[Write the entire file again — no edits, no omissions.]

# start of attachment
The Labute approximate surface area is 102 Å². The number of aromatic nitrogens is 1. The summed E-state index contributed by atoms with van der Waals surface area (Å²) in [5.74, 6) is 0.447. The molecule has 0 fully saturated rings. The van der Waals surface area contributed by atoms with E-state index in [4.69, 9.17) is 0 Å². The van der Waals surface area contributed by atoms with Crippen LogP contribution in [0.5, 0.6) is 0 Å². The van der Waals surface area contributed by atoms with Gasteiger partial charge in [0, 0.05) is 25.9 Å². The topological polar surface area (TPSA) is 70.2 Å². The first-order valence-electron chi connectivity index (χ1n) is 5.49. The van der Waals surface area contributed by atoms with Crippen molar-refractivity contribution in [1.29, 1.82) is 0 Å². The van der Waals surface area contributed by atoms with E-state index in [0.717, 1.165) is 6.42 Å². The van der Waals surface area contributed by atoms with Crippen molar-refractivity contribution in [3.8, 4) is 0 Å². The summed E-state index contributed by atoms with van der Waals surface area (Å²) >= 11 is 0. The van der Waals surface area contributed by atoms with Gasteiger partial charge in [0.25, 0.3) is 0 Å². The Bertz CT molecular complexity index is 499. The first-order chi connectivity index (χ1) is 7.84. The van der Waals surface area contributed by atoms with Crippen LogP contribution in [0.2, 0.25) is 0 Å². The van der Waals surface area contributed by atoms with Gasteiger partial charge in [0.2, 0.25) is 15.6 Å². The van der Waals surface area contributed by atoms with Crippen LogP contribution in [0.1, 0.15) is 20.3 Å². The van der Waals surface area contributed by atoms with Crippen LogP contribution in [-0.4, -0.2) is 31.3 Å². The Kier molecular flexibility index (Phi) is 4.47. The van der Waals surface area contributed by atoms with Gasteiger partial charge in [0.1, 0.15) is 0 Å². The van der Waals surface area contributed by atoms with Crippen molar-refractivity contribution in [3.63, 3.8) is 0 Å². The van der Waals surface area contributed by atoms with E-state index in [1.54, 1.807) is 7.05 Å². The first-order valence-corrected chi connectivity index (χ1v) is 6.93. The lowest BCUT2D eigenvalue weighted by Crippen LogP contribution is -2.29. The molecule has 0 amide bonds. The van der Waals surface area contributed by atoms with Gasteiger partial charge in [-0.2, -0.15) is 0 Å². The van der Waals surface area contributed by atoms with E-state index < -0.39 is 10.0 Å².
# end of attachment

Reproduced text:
The Labute approximate surface area is 102 Å². The number of aromatic nitrogens is 1. The summed E-state index contributed by atoms with van der Waals surface area (Å²) in [5.74, 6) is 0.447. The molecule has 0 fully saturated rings. The van der Waals surface area contributed by atoms with E-state index in [4.69, 9.17) is 0 Å². The van der Waals surface area contributed by atoms with Crippen LogP contribution in [0.5, 0.6) is 0 Å². The van der Waals surface area contributed by atoms with Gasteiger partial charge in [0, 0.05) is 25.9 Å². The topological polar surface area (TPSA) is 70.2 Å². The first-order valence-electron chi connectivity index (χ1n) is 5.49. The van der Waals surface area contributed by atoms with Crippen molar-refractivity contribution in [1.29, 1.82) is 0 Å². The van der Waals surface area contributed by atoms with E-state index in [0.717, 1.165) is 6.42 Å². The van der Waals surface area contributed by atoms with Crippen molar-refractivity contribution in [3.8, 4) is 0 Å². The summed E-state index contributed by atoms with van der Waals surface area (Å²) >= 11 is 0. The van der Waals surface area contributed by atoms with Gasteiger partial charge in [0.25, 0.3) is 0 Å². The Bertz CT molecular complexity index is 499. The first-order chi connectivity index (χ1) is 7.84. The van der Waals surface area contributed by atoms with Crippen LogP contribution in [0.2, 0.25) is 0 Å². The van der Waals surface area contributed by atoms with Gasteiger partial charge in [0.2, 0.25) is 15.6 Å². The van der Waals surface area contributed by atoms with Crippen LogP contribution in [0.1, 0.15) is 20.3 Å². The van der Waals surface area contributed by atoms with Crippen LogP contribution in [-0.4, -0.2) is 31.3 Å². The Kier molecular flexibility index (Phi) is 4.47. The van der Waals surface area contributed by atoms with Gasteiger partial charge in [0.1, 0.15) is 0 Å². The van der Waals surface area contributed by atoms with Crippen molar-refractivity contribution in [3.63, 3.8) is 0 Å². The van der Waals surface area contributed by atoms with E-state index in [1.54, 1.807) is 7.05 Å². The first-order valence-corrected chi connectivity index (χ1v) is 6.93. The lowest BCUT2D eigenvalue weighted by Crippen LogP contribution is -2.29. The molecule has 0 amide bonds. The van der Waals surface area contributed by atoms with Gasteiger partial charge in [-0.2, -0.15) is 0 Å². The van der Waals surface area contributed by atoms with E-state index < -0.39 is 10.0 Å².